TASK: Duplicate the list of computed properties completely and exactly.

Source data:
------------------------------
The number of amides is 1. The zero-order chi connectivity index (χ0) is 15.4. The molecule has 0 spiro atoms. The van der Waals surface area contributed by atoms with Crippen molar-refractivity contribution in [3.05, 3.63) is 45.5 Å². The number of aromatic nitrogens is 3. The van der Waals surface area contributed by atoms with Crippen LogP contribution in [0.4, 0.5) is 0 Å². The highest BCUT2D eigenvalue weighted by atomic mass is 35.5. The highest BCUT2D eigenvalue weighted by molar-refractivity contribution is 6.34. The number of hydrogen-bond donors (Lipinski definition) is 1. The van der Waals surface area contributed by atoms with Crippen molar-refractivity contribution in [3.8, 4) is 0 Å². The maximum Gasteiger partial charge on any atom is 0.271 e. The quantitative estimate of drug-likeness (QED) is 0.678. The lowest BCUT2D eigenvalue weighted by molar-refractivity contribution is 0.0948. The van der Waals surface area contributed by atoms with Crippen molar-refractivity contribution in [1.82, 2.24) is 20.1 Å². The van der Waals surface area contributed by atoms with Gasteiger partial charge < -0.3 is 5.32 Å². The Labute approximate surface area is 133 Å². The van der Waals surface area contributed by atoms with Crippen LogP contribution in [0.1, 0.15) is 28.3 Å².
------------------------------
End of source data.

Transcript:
The number of amides is 1. The zero-order chi connectivity index (χ0) is 15.4. The molecule has 0 spiro atoms. The van der Waals surface area contributed by atoms with Crippen molar-refractivity contribution in [3.05, 3.63) is 45.5 Å². The number of aromatic nitrogens is 3. The van der Waals surface area contributed by atoms with Crippen LogP contribution in [0.4, 0.5) is 0 Å². The highest BCUT2D eigenvalue weighted by atomic mass is 35.5. The highest BCUT2D eigenvalue weighted by molar-refractivity contribution is 6.34. The number of hydrogen-bond donors (Lipinski definition) is 1. The van der Waals surface area contributed by atoms with Crippen molar-refractivity contribution in [3.8, 4) is 0 Å². The maximum Gasteiger partial charge on any atom is 0.271 e. The quantitative estimate of drug-likeness (QED) is 0.678. The lowest BCUT2D eigenvalue weighted by molar-refractivity contribution is 0.0948. The van der Waals surface area contributed by atoms with Crippen molar-refractivity contribution in [1.82, 2.24) is 20.1 Å². The van der Waals surface area contributed by atoms with Gasteiger partial charge < -0.3 is 5.32 Å². The Labute approximate surface area is 133 Å². The van der Waals surface area contributed by atoms with Crippen LogP contribution in [0.1, 0.15) is 28.3 Å².